Darrell also argues that even if we treat the payments as legitimate spousal support obligations, Marion's remarriage in 1978 terminated any duty he had to support her since Civil Code section 4801, subdivision (b) requires a written agreement if spousal support is to continue beyond the remarriage of the receiving spouse.5  Darrell claims he never agreed in writing to such a provision.   Referring us to In re the Marriage of Nicolaides (1974) 39 Cal.App.3d 192, 202, 114 Cal.Rptr. 56 and Hilton v. McNitt (1957) 49 Cal.2d 79, 82, 315 P.2d 1, Darrell states it would have been simple enough for the parties to have expressed themselves on this important issue when they were in court and to have their statements on this subject carried over into the interlocutory judgment.   Because the parties should know the difference between “modification” and “termination,” words of art among family lawyers, Darrell urges we should not expand the meaning of the former to encompass the latter.  (See Stokes v. Stokes (1971) 14 Cal.App.3d 470, 471, 92 Cal.Rptr. 468.)

Although Darrell correctly states the general rule on this subject, we believe this case falls within a carefully circumscribed exception to that rule.   Here, in light of the purpose the parties wished to accomplish (see ante, p. 459), their intention to have spousal support continue beyond Marion's remarriage is obvious.

 Statutes which require a writing to make enforceable an agreement between parties, often referred to generically as Statutes of Frauds, fulfill an important function in sanctifying agreements and facilitating their proof.   Nevertheless, such statutes have not been broadly interpreted by California courts because of the inequities which necessarily attend their enforcement.   (See Sunset-Sternau Food Co. v. Bonzi (1964) 60 Cal.2d 834, 838, 36 Cal.Rptr. 741, 389 P.2d 133;  see also 1 Witkin, Summary of Cal.Law (8th ed. 1973) Contracts, § 197, p. 180.)   Although the agreement must be in writing, the writing need only describe the terms of the agreement with “reasonable certainty.”  (Rest., Contracts, § 207;  Rivers v. Beadle (1960) 183 Cal.App.2d 691, 696, 7 Cal.Rptr. 170.)   Moreover, “the agreement will not be held deficient for failure to express that which is clearly implied when the writing is interpreted in accordance with the intentions of the parties.”  (Hillman v. Koch (1949) 92 Cal.App.2d 163, 168, 206 P.2d 434.)

In the instant case, the purpose of the parties in providing for alternative spousal support payments is evident.   Serving as a substitute for unpaid property division payments, Darrell and Marion's intent that the spousal support continue notwithstanding Marion's remarriage is “clearly implied” in the words of the interlocutory decree.   By the very nature of their bargain—an agreed-upon security device to assure continued performance of an order extending until the death of the military retiree—remarriage could not have been intended to terminate that support.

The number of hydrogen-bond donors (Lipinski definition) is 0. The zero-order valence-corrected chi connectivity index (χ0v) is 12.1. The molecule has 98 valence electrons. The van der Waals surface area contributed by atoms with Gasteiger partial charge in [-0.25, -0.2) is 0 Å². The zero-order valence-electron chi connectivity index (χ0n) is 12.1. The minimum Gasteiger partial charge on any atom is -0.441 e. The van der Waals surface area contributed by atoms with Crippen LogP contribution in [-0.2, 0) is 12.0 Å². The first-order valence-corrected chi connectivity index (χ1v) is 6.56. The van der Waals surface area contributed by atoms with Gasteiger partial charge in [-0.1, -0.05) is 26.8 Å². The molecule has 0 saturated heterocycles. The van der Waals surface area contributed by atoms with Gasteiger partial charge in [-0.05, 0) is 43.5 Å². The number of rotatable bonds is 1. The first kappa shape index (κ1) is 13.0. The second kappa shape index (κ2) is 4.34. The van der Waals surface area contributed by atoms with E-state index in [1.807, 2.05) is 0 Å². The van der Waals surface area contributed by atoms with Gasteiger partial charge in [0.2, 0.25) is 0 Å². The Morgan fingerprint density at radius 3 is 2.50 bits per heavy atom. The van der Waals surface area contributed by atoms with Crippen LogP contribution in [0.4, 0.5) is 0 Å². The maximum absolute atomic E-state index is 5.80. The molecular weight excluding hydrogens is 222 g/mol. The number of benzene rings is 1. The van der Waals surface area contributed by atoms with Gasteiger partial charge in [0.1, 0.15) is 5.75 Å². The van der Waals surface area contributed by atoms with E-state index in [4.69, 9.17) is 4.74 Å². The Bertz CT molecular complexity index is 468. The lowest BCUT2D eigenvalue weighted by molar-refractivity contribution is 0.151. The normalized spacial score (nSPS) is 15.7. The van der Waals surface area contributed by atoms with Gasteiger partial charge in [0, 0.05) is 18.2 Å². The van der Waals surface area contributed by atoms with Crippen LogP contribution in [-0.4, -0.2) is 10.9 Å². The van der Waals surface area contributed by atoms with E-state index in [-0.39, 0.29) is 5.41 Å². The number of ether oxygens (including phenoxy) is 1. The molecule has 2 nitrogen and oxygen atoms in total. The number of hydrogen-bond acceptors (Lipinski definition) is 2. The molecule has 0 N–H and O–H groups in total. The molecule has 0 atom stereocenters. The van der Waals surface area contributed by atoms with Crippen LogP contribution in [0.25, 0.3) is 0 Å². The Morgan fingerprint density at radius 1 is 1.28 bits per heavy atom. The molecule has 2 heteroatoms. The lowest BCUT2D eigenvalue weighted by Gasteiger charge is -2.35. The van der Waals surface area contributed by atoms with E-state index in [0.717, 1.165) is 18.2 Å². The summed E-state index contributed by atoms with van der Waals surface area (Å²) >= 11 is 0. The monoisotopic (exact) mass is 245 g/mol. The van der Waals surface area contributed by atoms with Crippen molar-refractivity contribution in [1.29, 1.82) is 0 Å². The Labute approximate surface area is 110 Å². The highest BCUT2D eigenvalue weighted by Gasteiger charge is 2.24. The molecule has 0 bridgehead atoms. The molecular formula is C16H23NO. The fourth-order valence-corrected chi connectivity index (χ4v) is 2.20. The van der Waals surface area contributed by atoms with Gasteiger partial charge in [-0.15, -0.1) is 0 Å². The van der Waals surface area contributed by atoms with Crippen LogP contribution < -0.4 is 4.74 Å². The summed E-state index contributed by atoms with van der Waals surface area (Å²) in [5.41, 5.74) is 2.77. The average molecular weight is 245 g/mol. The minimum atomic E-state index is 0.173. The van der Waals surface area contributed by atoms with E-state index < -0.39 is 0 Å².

We recognize that explicit exposition of the parties' intent is missing from the interlocutory decree.   Under most circumstances, implication of intent would be impossible.   But the purpose and structure of this agreement makes it the unusual situation.   We therefore hold that this writing constitutes sufficient evidence of the McGhee's agreement to satisfy the requirements of Civil Code section 4801, subdivision (b).   Accordingly, should Darrell fail to honor the court-ordered division of his military pension, Marion may use her writ of execution to levy upon his military pension.


Judgment affirmed.


1.   The ex parte court order dated June 10, 1980, for issuance of the writ of execution is based upon Marion's declaration showing $300 unpaid for each of the four months involved.

2.   The effect of Code of Civil Procedure sections 690 and 690.18, subdivision (a) is to exempt all money received by any person as a pension from the United States government except with regard to a judgment or order for child or spousal support payments.

3.   42 U.S.C. section 662, subdivision (c) defines the alimony exception as:“periodic payments for the support and maintenance of the spouse (or former spouse) ․ [but] does not include any payment or transfer of property or its value by an individual to his spouse or former spouse in compliance with any community property settlement, equitable distribution of property, or other division between spouses or former spouses.”  (Emphasis added.)

4.   In re Marriage of Maunder (1976) 57 Cal.App.3d 570, 127 Cal.Rptr. 707 is not to the contrary.  Maunder involved a divorced spouse who was awarded a one-half interest in her husband's military pension which she was unable to collect by virtue of the garnishment limitations of Code of Civil Procedure section 690.18 and 42 U.S.C. sections 659 and 662.   She accordingly sought a modification of the divorce decree to provide that in the event of non-payment of her awarded interest in the pension, she would be entitled to an identical sum as spousal support.   The court rejected the modification request, noting that a subsequent change in her choice of remedies was insufficient grounds for a modification.  (Id., at p. 573, 127 Cal.Rptr. 707.)   The court also added that a modification would have been somewhat inequitable since the modifying court would have no post-decree power to order an off-setting cancellation of the unpaid community property award.  (Ibid.)The instant case is easily distinguishable.   First, it does not involve a subsequent modification but rather a contingency anticipated by the parties in the original decree.   Neither party is compelled to do anything different than they bargained for.   Similarly, the decree itself implies a cancellation of the community property award to the extent it is satisfied by spousal support garnishments.   No post-decree power of the court is involved.

5.   Civil Code section 4801, subdivision (b) provides:“Except as otherwise agreed by the parties in writing, the obligation of any party under any order or judgment for the support or maintenance of the other party shall terminate upon the death of either party or the remarriage of the other party.”

 WIENER, Associate Justice.

COLOGNE, Acting P. J., and MILKES, J.*, concur.